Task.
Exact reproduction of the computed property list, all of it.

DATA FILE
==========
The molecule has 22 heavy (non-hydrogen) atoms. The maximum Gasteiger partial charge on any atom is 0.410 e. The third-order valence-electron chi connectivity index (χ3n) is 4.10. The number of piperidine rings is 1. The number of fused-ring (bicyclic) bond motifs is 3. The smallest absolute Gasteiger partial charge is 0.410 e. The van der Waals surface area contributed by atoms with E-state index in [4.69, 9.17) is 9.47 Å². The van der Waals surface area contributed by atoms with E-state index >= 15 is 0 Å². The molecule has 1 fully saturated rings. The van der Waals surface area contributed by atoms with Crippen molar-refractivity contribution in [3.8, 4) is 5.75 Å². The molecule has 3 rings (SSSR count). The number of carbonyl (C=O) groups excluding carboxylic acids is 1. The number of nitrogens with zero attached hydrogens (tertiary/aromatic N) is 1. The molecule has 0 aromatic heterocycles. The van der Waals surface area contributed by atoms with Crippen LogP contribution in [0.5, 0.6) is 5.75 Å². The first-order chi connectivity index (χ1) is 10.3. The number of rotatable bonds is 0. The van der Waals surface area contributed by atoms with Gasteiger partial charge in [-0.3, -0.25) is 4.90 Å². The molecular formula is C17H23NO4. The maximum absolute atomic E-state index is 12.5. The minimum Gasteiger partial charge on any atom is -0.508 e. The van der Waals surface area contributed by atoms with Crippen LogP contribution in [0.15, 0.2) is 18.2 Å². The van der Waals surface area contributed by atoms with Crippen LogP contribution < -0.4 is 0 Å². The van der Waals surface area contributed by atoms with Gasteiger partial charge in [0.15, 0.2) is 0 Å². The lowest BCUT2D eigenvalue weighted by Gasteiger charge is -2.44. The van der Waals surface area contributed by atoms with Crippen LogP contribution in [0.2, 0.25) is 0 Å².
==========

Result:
The molecule has 22 heavy (non-hydrogen) atoms. The maximum Gasteiger partial charge on any atom is 0.410 e. The third-order valence-electron chi connectivity index (χ3n) is 4.10. The number of piperidine rings is 1. The number of fused-ring (bicyclic) bond motifs is 3. The smallest absolute Gasteiger partial charge is 0.410 e. The van der Waals surface area contributed by atoms with E-state index in [4.69, 9.17) is 9.47 Å². The van der Waals surface area contributed by atoms with E-state index >= 15 is 0 Å². The molecule has 1 fully saturated rings. The van der Waals surface area contributed by atoms with Crippen molar-refractivity contribution in [3.8, 4) is 5.75 Å². The molecule has 3 rings (SSSR count). The number of carbonyl (C=O) groups excluding carboxylic acids is 1. The number of nitrogens with zero attached hydrogens (tertiary/aromatic N) is 1. The molecule has 0 aromatic heterocycles. The van der Waals surface area contributed by atoms with Crippen LogP contribution in [0.5, 0.6) is 5.75 Å². The first-order chi connectivity index (χ1) is 10.3. The number of rotatable bonds is 0. The van der Waals surface area contributed by atoms with Gasteiger partial charge in [-0.3, -0.25) is 4.90 Å². The molecular formula is C17H23NO4. The maximum absolute atomic E-state index is 12.5. The minimum Gasteiger partial charge on any atom is -0.508 e. The van der Waals surface area contributed by atoms with Crippen LogP contribution in [0.15, 0.2) is 18.2 Å². The van der Waals surface area contributed by atoms with Crippen LogP contribution < -0.4 is 0 Å². The van der Waals surface area contributed by atoms with Gasteiger partial charge in [0.15, 0.2) is 0 Å². The lowest BCUT2D eigenvalue weighted by Gasteiger charge is -2.44. The van der Waals surface area contributed by atoms with Crippen LogP contribution in [0.2, 0.25) is 0 Å².